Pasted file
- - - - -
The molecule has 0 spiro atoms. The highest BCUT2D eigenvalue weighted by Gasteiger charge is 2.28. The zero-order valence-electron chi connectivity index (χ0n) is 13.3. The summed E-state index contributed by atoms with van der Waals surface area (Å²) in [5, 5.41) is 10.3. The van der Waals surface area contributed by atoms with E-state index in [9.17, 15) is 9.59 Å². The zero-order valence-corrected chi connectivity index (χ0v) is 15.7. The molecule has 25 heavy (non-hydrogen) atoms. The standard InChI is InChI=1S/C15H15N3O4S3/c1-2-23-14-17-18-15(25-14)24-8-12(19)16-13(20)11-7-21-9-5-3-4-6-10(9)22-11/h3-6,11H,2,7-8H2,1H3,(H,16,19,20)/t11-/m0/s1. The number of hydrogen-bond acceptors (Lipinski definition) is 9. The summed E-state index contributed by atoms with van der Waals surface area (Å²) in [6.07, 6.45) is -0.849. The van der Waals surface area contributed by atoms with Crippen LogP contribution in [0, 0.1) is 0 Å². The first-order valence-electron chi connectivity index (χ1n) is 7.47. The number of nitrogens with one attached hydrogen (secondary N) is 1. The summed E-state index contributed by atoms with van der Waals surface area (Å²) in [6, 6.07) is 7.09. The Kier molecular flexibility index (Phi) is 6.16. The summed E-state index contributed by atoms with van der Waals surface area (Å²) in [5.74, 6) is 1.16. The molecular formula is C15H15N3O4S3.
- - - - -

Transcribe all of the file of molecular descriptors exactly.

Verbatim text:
The molecule has 0 spiro atoms. The highest BCUT2D eigenvalue weighted by Gasteiger charge is 2.28. The zero-order valence-electron chi connectivity index (χ0n) is 13.3. The summed E-state index contributed by atoms with van der Waals surface area (Å²) in [5, 5.41) is 10.3. The van der Waals surface area contributed by atoms with E-state index in [9.17, 15) is 9.59 Å². The zero-order valence-corrected chi connectivity index (χ0v) is 15.7. The molecule has 25 heavy (non-hydrogen) atoms. The standard InChI is InChI=1S/C15H15N3O4S3/c1-2-23-14-17-18-15(25-14)24-8-12(19)16-13(20)11-7-21-9-5-3-4-6-10(9)22-11/h3-6,11H,2,7-8H2,1H3,(H,16,19,20)/t11-/m0/s1. The number of hydrogen-bond acceptors (Lipinski definition) is 9. The summed E-state index contributed by atoms with van der Waals surface area (Å²) in [6.07, 6.45) is -0.849. The van der Waals surface area contributed by atoms with Crippen LogP contribution in [0, 0.1) is 0 Å². The first-order valence-electron chi connectivity index (χ1n) is 7.47. The number of nitrogens with one attached hydrogen (secondary N) is 1. The summed E-state index contributed by atoms with van der Waals surface area (Å²) in [6, 6.07) is 7.09. The Kier molecular flexibility index (Phi) is 6.16. The summed E-state index contributed by atoms with van der Waals surface area (Å²) in [5.74, 6) is 1.16. The molecular formula is C15H15N3O4S3.